Google Analytics is an invaluable asset for any web marketing team. There are some amazing things you can do in Analytics which might not appear so obvious at first. Once you discover the potential of custom variables you will be blown away with all the extra data you can gather.
So What Is A Custom Variable?
Your Analytics account already tracks plenty of visitor data as standard. If you like, you can log-in and quickly check where your visitors reside, what search term they entered into Google to find your website, which website referred them, whether they are new or returning and plenty more. There are also other things you might want to keep track of too, this is where custom variables comes in. A custom variable gives you the flexibility to customize Google Analytics and gather the most important visitor data for your business.
You might already be comfortable with custom variables but if not then take a little time out of your day and spend an hour or so reading Google's own guide, it will give you an idea of the basics of using custom variables and segmenting reports and how to implement them.
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In order to give advice on what kind of custom variables you could and should be using, we need to split down what kind of data you should be tracking. In order to figure out what kind of data you should be tracking we need to look at what kind of website you have. For example, an eCommerce store might want to track items in a shopping cart or promotional offers where-as a blog might want to track how popular certain authors are. For this reason, I will break up my custom variable tips in to 4 category's and as a bonus, I'll add the code for each variable.
Service or Support Sites
1. Handling complaints – Imagine you get 100 emails a day. At the end of the month you might usually have to sift through around 3000 emails to see which ones are complaints. Not if you use this custom variable, it will allow you to compare complainers with non-complainers. Two of the main reasons for complaints are poor communication and delivery issues so implement some of these tips if you haven't already, then track your complaints over time to see if things get better.
2. Keep track of which articles helped visitors – During the session, track places you see as a successful delivery of a help article. Increment the count. How many did they view? Is more a good thing or a bad thing? How do people react differently depending on how many articles/downloads they've made?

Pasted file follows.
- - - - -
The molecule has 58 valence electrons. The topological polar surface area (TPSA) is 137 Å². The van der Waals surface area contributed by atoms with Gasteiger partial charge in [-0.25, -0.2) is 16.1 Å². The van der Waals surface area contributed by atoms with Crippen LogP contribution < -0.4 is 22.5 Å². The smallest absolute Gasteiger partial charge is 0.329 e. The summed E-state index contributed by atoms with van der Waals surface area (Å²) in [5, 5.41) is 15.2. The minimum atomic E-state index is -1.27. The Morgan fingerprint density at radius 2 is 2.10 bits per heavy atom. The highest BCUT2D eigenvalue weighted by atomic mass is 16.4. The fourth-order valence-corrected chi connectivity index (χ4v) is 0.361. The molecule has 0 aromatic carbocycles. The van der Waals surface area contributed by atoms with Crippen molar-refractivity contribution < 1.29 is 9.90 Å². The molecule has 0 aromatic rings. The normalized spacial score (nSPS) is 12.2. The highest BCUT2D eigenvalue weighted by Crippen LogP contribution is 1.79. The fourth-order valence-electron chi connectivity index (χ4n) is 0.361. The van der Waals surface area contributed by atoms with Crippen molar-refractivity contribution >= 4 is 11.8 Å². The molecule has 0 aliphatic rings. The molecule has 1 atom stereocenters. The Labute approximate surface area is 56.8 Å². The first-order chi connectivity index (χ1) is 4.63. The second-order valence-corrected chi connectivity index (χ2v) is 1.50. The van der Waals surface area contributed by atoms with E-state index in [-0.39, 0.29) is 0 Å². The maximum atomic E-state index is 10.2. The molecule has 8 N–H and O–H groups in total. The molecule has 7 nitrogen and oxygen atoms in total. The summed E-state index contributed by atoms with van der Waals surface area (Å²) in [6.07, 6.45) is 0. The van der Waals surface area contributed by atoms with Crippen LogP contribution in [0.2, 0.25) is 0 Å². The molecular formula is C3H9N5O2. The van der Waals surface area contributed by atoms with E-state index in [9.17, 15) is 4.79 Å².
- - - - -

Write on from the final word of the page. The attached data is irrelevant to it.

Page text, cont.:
3. Track the loyalty of your customers – This can be great for eCommerce stores. Knowing how many customers have ordered once compared to how many customers have ordered 4 times can show you which customers show loyalty. This is invaluable data if you want to keep them coming back.
4. Track product views – Using this variable, you can track which product get viewed the most and also what kind of products lead to sales of other products on your website.
5. Track the number of items in the shopping cart – This can help in two ways; the first is (obviously) to see how many items might be in a customers cart, the second is to give you an idea of abandoned carts. An idea to take this further is to then work out your conversion rate based on completed orders and then to compare it to uncompleted orders. If you can figure out why baskets are being abandoned and can sort the problem out this will seriously increase your revenue without even having to put effort into trying to rank higher in Google to bring in extra visitors – although you will obviously want to do that too.
Lead Generation Sites
6. Are they a real lead or just a visitor? – If a customer fills out a contact form or enters some details, they are a lead. Using this variable means that you can track whether they come back and their behaviour. Once you can see a set of behaviours you can start using this data to increase conversion rates.
7. Start tracking newsletter subscribers – This can really assist if you want to drive visitors back to your site. Collating data from your newsletter email software and Analytics account can provide some really powerful information. You can check what brings people back to your site and in turn this will help turning visitors in to leads.
8. Keep a track of your most popular authors – Many blogs have multiple authors and there's an easy way to see which authors bring your blog traffic.
9. Keep a track of your most popular categories – like above, knowing this information can be vital to write more of the things that your visitors want to read.
10. Track visitors who comment – Visitors who arrive on your site, read what you have to say and then continue to comment are much more likely to keep coming back. Until a visitor comments, track them as "no" once they do comment then track them as "yes".
Remember that as standard, you are only allowed 5 custom variables unless you upgrade to Google Analytics Premium. Use them wisely!
Do you use custom variables? How?
Matt Janaway is an eCommerce and digital marketing specialist who resides in the UK. He owned a chain of successful eCommerce stores before moving into directing an in-house team of web marketers, web designers and content curators at a leading global company. In his spare time he tries to help other webmasters on website issues.